The Disappeared, by Kim Echlin
I didn’t love the style of writing. I’m not saying it was bad, it just wasn’t for me. The author has the narrator quote people speaking and doesn’t use quotation marks, just commas (I said, isn’t it strange how people go to war and still play each other’s music? You said, My grandmother used to take me to a temple to pray for peace.) Sometimes there is no “I said” or “you said” indicator of who is speaking, or that anyone even is. I want to say that this made the story confusing and difficult to follow at times, but I feel like that makes me sound like a reading noob.
I didn’t love the protagonist/narrator. She falls head over heels in love with a boy, Serey, from Cambodia, and after he leaves Montreal for home to try and locate his family following the Cambodian civil war, she pines for him for ten years. Then, seeing someone who looks like Serey in a crowd-shot in Phnom Penh, she buys a one way ticket and sets of in search of him. She enlisted the help of Mao, a remorque driver, to driver her around every night until she finds him. And later, when she loses him again, she begs Mao to risk his own life to drive her to Ang Tasom to search again, with no regard for the fact that Mao has his own family to look after. Then she foolishly challenges the local police, causes two friends to risk everything to save her, and STILL continues to defy warnings and ultimately ends up jailed and starving. By now, I’ve spoiled most of the book, but I won’t ruin the ending other to say that this boy consumes her entire life. Maybe I’m just an emotionless zombie, but I don’t imagine that I would ever attach myself to someone so desperately (mayyyyybe my son, but certainly not some man). I found her incredibly frustrating and totally unsympathetic. Then again, maybe this is what the author intended.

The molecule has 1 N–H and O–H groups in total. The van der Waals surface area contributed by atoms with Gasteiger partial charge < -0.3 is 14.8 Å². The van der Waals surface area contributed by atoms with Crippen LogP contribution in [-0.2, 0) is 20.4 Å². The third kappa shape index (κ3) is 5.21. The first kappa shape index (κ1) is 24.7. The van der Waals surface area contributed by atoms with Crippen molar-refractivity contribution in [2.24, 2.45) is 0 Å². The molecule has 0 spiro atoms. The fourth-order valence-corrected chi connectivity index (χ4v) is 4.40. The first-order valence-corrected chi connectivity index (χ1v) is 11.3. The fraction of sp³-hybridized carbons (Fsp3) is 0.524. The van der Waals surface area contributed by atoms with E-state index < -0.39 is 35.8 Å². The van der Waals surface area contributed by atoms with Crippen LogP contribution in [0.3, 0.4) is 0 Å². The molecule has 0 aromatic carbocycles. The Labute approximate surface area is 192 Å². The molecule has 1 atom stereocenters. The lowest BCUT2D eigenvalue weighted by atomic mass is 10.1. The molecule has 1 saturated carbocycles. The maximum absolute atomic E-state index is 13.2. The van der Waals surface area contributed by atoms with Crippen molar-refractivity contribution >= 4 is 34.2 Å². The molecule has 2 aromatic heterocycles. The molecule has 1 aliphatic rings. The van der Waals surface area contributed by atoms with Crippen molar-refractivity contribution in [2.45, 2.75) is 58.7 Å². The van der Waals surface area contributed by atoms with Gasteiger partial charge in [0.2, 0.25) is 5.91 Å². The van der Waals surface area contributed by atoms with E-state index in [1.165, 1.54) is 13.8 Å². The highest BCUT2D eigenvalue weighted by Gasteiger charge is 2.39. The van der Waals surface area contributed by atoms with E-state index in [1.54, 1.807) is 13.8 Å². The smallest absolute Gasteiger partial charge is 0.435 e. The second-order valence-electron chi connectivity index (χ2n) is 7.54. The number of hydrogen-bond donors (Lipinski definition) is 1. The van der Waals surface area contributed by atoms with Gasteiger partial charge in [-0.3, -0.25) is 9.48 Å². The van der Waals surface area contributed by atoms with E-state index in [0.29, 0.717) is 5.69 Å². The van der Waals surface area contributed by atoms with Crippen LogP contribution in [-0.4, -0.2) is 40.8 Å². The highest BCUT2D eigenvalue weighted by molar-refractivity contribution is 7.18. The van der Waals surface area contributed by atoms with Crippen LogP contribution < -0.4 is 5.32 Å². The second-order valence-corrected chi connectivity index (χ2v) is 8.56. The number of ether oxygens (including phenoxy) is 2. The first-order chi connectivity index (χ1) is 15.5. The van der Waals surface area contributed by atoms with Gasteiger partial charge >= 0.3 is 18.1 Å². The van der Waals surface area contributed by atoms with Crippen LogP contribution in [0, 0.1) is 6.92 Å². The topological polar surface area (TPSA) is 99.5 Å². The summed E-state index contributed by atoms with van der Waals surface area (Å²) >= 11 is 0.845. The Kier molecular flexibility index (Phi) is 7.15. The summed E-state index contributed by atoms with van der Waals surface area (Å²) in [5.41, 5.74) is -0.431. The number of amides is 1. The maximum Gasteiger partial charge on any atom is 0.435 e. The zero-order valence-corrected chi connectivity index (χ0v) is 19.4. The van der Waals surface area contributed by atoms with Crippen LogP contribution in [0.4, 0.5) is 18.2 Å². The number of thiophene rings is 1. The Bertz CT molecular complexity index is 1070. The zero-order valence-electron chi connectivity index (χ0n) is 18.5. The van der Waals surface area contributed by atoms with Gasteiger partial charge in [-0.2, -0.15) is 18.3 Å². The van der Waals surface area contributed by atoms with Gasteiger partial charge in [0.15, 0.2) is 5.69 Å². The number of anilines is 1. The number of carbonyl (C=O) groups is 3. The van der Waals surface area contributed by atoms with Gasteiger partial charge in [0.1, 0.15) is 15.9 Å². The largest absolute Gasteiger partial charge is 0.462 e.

The story itself takes place during the Cambodian War, and Pol Pot’s Year Zero “cleansing” of 2 million (or more) “undesirable” citizens – mostly educated city people. This is where the book really shines, apologetically wading through the horrors of those years. If reading isn’t your thing, for a fun date night, you can watch the 1984 movie The Killing Fields. Good times. There is nothing like graphic story of genocide to make you grateful to be Canadian.
Rating: Borrow it. This is a story worth reading.